The Bruno and Wanda Nettl Distinguished Lecture: “Music and Citizenship” – Dr. Martin Stokes

Dr. Martin Stokes, King Edward Professor of Music
King’s College London

nettl2015

Citizenship debates – traditionally focused on questions about property, liberty of the person, representation – shifted radically in the 1990s. Globalization pushed questions about ‘flexible citizenship’, about problems of inclusion and exclusion in a world of migrancy, war, and failed states. Feminist and queer movements made questions about sexual rights central to citizenship discourse, and with them the politics of feeling, emotion, and care. Responses to Habermas explored the idea of counter-publics, spaces of citizenly participation involving alternative structures of emotional disclosure and recognition. Preoccupied with matters of identity in the 1990s, ethnomusicology has, arguably, been slow to respond. This lecture looks at the place of music and musicians in constructions of citizenly virtue with four foci: emotion, environment, the body, the public sphere. It springs from questions that I explored in a recent book on Turkish music (The Republic of Love, University of Chicago Press, 2010), but traces the configurations of a more general and more global inquiry from the middle of the twentieth century on.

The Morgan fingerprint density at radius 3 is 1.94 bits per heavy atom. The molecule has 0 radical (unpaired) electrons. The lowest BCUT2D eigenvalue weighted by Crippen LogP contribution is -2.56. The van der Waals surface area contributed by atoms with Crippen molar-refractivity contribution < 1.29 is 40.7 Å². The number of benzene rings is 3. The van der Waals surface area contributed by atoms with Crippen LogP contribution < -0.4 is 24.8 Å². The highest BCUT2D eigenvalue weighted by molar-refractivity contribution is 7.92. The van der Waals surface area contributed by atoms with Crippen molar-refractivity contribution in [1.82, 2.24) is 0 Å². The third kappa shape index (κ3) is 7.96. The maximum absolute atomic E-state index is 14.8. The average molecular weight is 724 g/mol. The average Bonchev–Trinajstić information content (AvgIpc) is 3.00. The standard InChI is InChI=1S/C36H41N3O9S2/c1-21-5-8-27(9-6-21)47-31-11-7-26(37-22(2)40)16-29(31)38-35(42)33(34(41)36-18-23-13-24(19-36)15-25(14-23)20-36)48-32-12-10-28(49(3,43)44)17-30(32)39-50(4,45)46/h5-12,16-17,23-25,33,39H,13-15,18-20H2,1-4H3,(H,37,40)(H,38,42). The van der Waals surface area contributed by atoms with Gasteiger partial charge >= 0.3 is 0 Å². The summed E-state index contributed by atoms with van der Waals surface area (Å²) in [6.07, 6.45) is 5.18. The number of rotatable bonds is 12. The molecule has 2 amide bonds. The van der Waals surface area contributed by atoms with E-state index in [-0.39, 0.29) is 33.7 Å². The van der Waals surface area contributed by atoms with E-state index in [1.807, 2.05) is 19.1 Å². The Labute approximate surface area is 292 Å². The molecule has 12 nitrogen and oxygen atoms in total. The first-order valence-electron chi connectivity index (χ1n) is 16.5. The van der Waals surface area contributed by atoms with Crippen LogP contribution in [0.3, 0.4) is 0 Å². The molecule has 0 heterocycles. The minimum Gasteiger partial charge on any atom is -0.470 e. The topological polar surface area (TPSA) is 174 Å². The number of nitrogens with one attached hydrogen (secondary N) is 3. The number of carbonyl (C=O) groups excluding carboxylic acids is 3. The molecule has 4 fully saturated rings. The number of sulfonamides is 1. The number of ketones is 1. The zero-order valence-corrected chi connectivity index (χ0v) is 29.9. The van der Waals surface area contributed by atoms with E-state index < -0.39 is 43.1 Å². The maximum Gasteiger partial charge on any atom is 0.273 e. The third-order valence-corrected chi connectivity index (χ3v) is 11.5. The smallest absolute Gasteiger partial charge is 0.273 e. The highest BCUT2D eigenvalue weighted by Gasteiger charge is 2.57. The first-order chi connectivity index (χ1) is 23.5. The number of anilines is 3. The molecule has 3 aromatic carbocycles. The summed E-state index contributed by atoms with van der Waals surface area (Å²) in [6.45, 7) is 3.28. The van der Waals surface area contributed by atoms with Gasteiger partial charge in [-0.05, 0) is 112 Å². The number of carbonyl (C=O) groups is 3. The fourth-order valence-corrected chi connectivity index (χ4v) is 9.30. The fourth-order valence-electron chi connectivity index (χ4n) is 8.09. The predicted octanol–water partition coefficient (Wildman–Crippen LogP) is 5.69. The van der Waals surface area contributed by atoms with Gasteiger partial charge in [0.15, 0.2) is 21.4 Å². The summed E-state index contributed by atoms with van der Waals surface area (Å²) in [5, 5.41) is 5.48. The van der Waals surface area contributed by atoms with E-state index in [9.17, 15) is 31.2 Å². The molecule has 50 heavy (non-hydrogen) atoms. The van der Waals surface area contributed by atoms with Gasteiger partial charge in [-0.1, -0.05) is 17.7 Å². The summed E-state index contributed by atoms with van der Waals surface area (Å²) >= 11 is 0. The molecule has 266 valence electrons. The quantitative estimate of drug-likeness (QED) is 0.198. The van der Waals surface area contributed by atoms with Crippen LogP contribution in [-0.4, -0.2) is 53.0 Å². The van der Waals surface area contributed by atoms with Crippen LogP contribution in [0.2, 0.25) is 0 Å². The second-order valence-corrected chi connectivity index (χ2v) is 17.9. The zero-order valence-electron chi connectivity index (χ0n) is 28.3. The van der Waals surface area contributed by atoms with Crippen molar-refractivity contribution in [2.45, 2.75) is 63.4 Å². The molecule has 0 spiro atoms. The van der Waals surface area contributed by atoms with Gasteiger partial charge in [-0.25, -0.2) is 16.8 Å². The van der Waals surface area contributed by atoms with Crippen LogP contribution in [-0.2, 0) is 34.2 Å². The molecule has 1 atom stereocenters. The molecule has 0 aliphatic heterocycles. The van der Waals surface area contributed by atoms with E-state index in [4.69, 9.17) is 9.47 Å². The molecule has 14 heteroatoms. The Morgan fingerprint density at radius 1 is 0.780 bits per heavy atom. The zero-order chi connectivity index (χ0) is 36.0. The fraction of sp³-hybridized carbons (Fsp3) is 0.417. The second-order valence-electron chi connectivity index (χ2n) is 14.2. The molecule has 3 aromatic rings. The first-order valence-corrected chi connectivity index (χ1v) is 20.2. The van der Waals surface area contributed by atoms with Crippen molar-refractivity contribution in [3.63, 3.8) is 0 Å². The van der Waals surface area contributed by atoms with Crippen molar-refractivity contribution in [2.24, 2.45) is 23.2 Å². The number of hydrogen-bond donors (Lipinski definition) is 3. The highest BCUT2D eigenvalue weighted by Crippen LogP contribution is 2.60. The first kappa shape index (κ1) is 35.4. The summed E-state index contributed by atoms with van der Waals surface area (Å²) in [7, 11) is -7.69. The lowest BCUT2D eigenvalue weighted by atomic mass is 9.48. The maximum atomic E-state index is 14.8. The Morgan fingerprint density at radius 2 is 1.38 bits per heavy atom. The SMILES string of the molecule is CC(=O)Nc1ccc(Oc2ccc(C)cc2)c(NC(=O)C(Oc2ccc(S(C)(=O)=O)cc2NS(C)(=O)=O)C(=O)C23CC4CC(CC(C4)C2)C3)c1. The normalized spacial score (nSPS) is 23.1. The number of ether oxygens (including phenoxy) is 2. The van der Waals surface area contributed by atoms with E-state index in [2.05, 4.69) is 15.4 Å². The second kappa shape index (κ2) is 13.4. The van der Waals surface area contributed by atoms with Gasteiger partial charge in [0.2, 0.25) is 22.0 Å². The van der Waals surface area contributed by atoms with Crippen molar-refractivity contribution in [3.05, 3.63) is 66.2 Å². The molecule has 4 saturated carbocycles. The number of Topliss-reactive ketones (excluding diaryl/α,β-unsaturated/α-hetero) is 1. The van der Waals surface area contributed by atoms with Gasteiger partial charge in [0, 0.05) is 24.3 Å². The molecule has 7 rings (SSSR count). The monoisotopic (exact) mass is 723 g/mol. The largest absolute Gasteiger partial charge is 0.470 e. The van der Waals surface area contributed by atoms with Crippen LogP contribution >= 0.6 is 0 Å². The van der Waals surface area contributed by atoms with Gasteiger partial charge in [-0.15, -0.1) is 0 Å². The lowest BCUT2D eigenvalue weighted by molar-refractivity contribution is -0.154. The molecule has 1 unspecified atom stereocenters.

5:00 PM

Friday, September 4, 2015
Smith Memorial Hall Room 25
805 South Mathews Avenue
Urbana, IL 61801

Free and open to the public

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